Adolfo Guzman-Lopez Education Correspondent
Adolfo reports on K-12 education and higher education for Southern California Public Radio.
He’s been a reporter at SCPR since 2000 and in that time has covered many different types of stories including elections, transportation, fires, and the arts. His most memorable stories are the on-site reports at the 2007 May Day Melee protests at L.A.’s MacArthur Park, a fatal apartment collapse that shed light on L.A.'s dearth of housing inspectors, University of California students coping with hunger, South Gate overcoming political corruption, the 25th anniversary of L.A.’s seminal 1977 punk rock scene, social work interns helping students from military families cope, political dirty tricks funded by public funds in the Inglewood Unified School District, a profile of prominent L.A. poet Wanda Coleman, and a feature about Adolfo’s name appearing on the TV show "The Simpsons".
Adolfo's awards include the 2006 L.A. Press Club’s Radio Journalist of the Year and a regional Edward R. Murrow honor.
2016 is Adolfo’s 20th year in public radio news. He was hired in 1996 by KPBS-FM in San Diego as a producer for the daily news talk show These Days. He lives in Long Beach with his wife and kids.
Stories by Adolfo Guzman-Lopez
The new director of L.A. Unified's food services department says he wants to make the district's meal program a model for other schools around the U.S. and the world.
Nine of ten black youths charged with beating three white women during Halloween last year are guilty of felony assault. That ruling was handed down Friday by a Long Beach Superior Court judge.
The head of the United Teachers of Los Angeles is accusing LAUSD officials of bargaining in bad faith and wants his 48,000 members to go on strike.
"Strange New World," a new exhibit of contemporary art from Tijuana, is on display at the Santa Monica Museum of Art. Tijuana artists said their work is a reminder of their city's harsh realities, but also of Tijuana's role as Northern Mexico's most vibrant cultural metropolis.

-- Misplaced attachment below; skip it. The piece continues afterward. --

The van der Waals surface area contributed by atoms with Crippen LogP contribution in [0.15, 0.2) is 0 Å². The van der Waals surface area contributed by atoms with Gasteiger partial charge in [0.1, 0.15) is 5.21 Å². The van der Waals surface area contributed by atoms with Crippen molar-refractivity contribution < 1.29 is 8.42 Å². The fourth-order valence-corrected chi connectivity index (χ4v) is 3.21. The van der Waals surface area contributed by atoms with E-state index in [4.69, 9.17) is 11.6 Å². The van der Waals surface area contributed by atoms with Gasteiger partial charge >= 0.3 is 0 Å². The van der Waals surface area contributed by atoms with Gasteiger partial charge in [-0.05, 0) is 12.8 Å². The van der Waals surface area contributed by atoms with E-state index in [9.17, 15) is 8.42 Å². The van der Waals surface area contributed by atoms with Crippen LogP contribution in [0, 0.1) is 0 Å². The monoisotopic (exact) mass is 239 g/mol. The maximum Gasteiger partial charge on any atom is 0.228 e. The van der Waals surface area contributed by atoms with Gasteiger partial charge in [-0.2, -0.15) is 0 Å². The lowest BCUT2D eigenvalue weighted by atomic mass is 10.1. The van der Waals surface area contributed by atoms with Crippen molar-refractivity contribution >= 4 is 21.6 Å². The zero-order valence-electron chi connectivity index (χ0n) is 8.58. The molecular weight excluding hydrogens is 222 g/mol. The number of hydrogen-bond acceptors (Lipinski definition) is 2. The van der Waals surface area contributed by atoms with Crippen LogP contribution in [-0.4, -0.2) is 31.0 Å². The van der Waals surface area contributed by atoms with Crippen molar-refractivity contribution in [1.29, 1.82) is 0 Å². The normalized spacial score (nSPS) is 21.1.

In today's newscasts and talk programs, KPCC has been examining racially-charged gang violence in Los Angeles. The 14-year-old girl shot dead last month in L.A.'s Harbor Gateway neighborhood spent a lot of time at the Harbor City Boys and Girls Club. Amid the violence on neighborhood streets there, the club is trying to provide a safe haven for kids. KPCC's Adolfo Guzman-Lopez paid a visit to the club and brings us this report.
Thousands of people celebrated the legacy of the late civil rights leader Martin Luther King Jr. on Monday with a parade through South LA's Crenshaw District.
The LA County Musueum of Art is hosting an exhibit on the works of Belgian painter Rene Magritte. During an artistic career that spanned more than 50 years, Magritte transformed the out-of-place into the commonplace.
During the last week, fans flocked to the Apollo Theater in Harlem to remember legendary singer James Brown. The Capitol Rotunda was one of several locations in which Americans honored former President Gerald Ford before his burial Wednesday. Place is important for those who mourn, and not just for the high and mighty. More than a dozen people gathered at a Long Beach intersection this week to remember the death of their 16- year-old friend.
The New Year's feast known as Oshogatsu is the most important holiday celebration in Japan. In the United States, many Japanese immigrants and Japanese Americans have abandoned it, but by some accounts that's changing.
Many Mexicans and Central American immigrants can't imagine Christmas without a hot fruit drink called ponche, but one of its main ingredients has been hard to find in this country - until now
There's plenty of music to accompany the Jewish "Festival of Lights." But an LA-based music producer decided most Hanukkah songs out there are boring, so he produced his own.
A Los Angeles Superior Court judge ruled unconstitutional Thursday the law that would have given Mayor Antonio Villaraigosa a significant role in managing the LA Unified School District.
The LA Unified School District estimates that there are 10,000 students in the district whose families don't have their own homes, but only five people are assigned to serve as advocates and counselors to them.
Some of those in charge of computer network security at Southland UC campuses say no computer network is a hundred percent secure. They hope the UCLA investigation will help them to strengthen their own computer networks.
The Los Angeles office of the US Equal Employment Opportunity Commission has obtained a settlement of almost $1.5 million for 48 Thai workers who were held against their will.